Following is an example of good drafting following an “if-then” formulation:
If Party A suffers any losses as a result of environmental contamination of Property X arising from actions of Party B, then Party B shall compensate Party A for the full amount of such losses.
Thus, the components of a claim for compensation under this provision are (i) losses (ii) suffered by Party A (iii) as a result of environmental contamination (iv) of Property X (v) arising from actions of Party B.
Of course, analysis is not exclusive to lawyers. In ordinary social life, we might ask whether an associate or friend has lied to us. In order to do so, we might ask ourselves, what are the components of lying? Let’s say that in your community (we will stay out of the legal system for now) the consensus-based components are the following: (i) the alleged liar must speak, (ii) the speech must be false, (iii) the speaker must know that it is false, (iv) the false speech must be intended to hurt another, and (v) the false speech must actually hurt another.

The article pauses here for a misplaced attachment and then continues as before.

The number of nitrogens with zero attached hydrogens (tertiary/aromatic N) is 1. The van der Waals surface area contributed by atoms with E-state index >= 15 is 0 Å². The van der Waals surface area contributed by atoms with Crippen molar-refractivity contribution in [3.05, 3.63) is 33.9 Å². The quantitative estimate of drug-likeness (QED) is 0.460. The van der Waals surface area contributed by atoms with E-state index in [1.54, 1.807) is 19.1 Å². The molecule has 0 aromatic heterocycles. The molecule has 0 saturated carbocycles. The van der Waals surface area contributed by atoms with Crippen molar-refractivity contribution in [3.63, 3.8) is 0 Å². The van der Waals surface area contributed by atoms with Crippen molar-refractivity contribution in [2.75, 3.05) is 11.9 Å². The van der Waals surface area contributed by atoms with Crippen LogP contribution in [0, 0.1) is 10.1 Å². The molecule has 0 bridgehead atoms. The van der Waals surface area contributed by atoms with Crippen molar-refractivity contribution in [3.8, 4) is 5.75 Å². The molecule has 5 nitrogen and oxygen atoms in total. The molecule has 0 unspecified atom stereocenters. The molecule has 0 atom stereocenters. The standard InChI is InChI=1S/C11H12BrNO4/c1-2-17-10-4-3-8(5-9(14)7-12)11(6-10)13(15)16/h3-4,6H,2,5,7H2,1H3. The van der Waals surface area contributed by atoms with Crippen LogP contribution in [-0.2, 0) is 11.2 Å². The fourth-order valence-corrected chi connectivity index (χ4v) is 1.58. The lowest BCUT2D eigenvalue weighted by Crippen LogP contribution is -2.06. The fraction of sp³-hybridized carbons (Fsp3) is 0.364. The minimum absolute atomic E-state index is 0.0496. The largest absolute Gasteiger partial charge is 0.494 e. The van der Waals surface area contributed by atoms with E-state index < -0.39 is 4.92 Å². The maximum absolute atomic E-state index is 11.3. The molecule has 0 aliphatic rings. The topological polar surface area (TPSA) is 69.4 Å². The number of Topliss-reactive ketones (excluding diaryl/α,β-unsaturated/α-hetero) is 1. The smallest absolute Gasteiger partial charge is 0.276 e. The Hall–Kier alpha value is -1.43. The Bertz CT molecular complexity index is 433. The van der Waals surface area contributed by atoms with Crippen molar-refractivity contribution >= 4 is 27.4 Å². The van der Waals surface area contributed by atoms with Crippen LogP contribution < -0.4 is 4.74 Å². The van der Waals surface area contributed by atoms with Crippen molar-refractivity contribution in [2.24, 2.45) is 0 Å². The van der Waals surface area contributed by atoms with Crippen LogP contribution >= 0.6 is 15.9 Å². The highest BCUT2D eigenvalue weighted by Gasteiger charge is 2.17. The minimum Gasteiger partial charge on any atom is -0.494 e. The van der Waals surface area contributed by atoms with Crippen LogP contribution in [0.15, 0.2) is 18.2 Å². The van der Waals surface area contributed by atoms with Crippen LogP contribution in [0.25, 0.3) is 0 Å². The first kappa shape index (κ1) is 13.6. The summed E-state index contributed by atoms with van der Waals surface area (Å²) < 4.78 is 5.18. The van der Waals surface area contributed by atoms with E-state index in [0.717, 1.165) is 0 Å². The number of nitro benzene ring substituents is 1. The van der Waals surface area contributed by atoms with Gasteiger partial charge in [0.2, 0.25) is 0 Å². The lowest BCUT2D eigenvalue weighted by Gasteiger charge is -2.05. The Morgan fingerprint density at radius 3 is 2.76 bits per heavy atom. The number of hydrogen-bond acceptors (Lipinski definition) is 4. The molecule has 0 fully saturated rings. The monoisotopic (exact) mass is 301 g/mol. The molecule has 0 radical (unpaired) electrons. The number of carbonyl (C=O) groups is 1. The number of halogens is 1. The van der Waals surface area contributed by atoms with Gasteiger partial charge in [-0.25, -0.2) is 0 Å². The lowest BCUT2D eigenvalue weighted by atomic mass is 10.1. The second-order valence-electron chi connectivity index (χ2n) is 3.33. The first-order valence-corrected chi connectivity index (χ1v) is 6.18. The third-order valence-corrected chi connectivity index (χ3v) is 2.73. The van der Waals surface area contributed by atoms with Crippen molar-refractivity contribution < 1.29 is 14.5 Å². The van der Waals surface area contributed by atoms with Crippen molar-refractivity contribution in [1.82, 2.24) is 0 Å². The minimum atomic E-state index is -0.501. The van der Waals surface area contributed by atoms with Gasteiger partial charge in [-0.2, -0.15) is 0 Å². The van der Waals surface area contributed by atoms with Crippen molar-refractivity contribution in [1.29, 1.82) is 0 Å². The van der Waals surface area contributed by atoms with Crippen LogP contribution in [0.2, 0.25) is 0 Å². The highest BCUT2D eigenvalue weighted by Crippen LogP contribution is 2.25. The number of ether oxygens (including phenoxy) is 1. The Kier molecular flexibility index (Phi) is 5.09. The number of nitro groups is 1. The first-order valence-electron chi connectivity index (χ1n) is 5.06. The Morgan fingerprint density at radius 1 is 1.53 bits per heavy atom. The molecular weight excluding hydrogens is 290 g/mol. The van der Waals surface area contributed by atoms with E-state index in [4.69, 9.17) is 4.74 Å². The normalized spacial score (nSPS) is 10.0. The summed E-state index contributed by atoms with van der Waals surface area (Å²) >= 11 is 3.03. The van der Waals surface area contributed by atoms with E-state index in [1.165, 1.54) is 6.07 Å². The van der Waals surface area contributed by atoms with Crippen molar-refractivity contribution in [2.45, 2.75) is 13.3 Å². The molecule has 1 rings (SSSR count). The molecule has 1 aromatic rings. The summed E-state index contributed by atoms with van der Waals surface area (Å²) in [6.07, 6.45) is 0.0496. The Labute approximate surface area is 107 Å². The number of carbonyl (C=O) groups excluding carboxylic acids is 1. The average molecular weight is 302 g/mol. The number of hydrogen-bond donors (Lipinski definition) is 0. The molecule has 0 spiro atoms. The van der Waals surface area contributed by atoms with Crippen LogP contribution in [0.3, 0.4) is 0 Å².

We all know about difficulties with some of these components. Is a “white lie” (where no one is hurt, or where no hurt is intended) a lie? Is silence in the face of another’s misapprehension of the facts a lie? The best analytical approach is to determine the elements that are required and then to determine whether each element is present. In a legal system, a legislator determines which elements are required, while a court determines whether each element is present.